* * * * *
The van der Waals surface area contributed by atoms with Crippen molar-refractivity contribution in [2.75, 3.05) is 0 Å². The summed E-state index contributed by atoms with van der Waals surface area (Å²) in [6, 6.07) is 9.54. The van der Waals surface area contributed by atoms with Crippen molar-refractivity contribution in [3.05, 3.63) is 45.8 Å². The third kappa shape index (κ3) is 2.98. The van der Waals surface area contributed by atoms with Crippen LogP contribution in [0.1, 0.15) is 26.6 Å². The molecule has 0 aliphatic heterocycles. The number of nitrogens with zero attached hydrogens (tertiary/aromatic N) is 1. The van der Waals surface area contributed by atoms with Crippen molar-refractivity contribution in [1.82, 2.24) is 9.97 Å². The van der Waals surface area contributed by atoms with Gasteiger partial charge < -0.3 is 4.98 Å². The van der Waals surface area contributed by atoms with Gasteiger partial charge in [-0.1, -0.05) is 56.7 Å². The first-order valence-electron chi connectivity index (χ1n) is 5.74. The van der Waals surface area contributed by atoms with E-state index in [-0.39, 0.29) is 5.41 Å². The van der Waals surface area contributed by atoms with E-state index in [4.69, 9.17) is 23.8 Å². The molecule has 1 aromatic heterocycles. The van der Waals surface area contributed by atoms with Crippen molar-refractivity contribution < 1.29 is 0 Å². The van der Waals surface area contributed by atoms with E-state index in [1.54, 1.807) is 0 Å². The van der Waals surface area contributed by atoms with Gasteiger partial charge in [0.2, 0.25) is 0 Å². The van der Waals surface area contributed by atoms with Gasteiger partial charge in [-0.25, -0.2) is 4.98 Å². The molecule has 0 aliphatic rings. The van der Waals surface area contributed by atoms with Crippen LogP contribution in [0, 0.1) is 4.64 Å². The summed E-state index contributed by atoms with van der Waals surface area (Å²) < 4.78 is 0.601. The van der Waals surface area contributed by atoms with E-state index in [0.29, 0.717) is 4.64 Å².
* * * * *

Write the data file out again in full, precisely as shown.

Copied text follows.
The van der Waals surface area contributed by atoms with Crippen molar-refractivity contribution in [2.75, 3.05) is 0 Å². The summed E-state index contributed by atoms with van der Waals surface area (Å²) in [6, 6.07) is 9.54. The van der Waals surface area contributed by atoms with Crippen molar-refractivity contribution in [3.05, 3.63) is 45.8 Å². The third kappa shape index (κ3) is 2.98. The van der Waals surface area contributed by atoms with Crippen LogP contribution in [0.1, 0.15) is 26.6 Å². The molecule has 0 aliphatic heterocycles. The number of nitrogens with zero attached hydrogens (tertiary/aromatic N) is 1. The van der Waals surface area contributed by atoms with Crippen molar-refractivity contribution in [1.82, 2.24) is 9.97 Å². The van der Waals surface area contributed by atoms with Gasteiger partial charge < -0.3 is 4.98 Å². The van der Waals surface area contributed by atoms with Gasteiger partial charge in [-0.1, -0.05) is 56.7 Å². The first-order valence-electron chi connectivity index (χ1n) is 5.74. The van der Waals surface area contributed by atoms with E-state index in [-0.39, 0.29) is 5.41 Å². The van der Waals surface area contributed by atoms with E-state index in [4.69, 9.17) is 23.8 Å². The molecule has 1 aromatic heterocycles. The van der Waals surface area contributed by atoms with Crippen molar-refractivity contribution < 1.29 is 0 Å². The van der Waals surface area contributed by atoms with E-state index in [1.54, 1.807) is 0 Å². The van der Waals surface area contributed by atoms with Gasteiger partial charge in [0.2, 0.25) is 0 Å². The van der Waals surface area contributed by atoms with Gasteiger partial charge in [-0.25, -0.2) is 4.98 Å². The molecule has 0 aliphatic rings. The van der Waals surface area contributed by atoms with Crippen LogP contribution in [0, 0.1) is 4.64 Å². The summed E-state index contributed by atoms with van der Waals surface area (Å²) < 4.78 is 0.601. The van der Waals surface area contributed by atoms with E-state index in [0.29, 0.717) is 4.64 Å².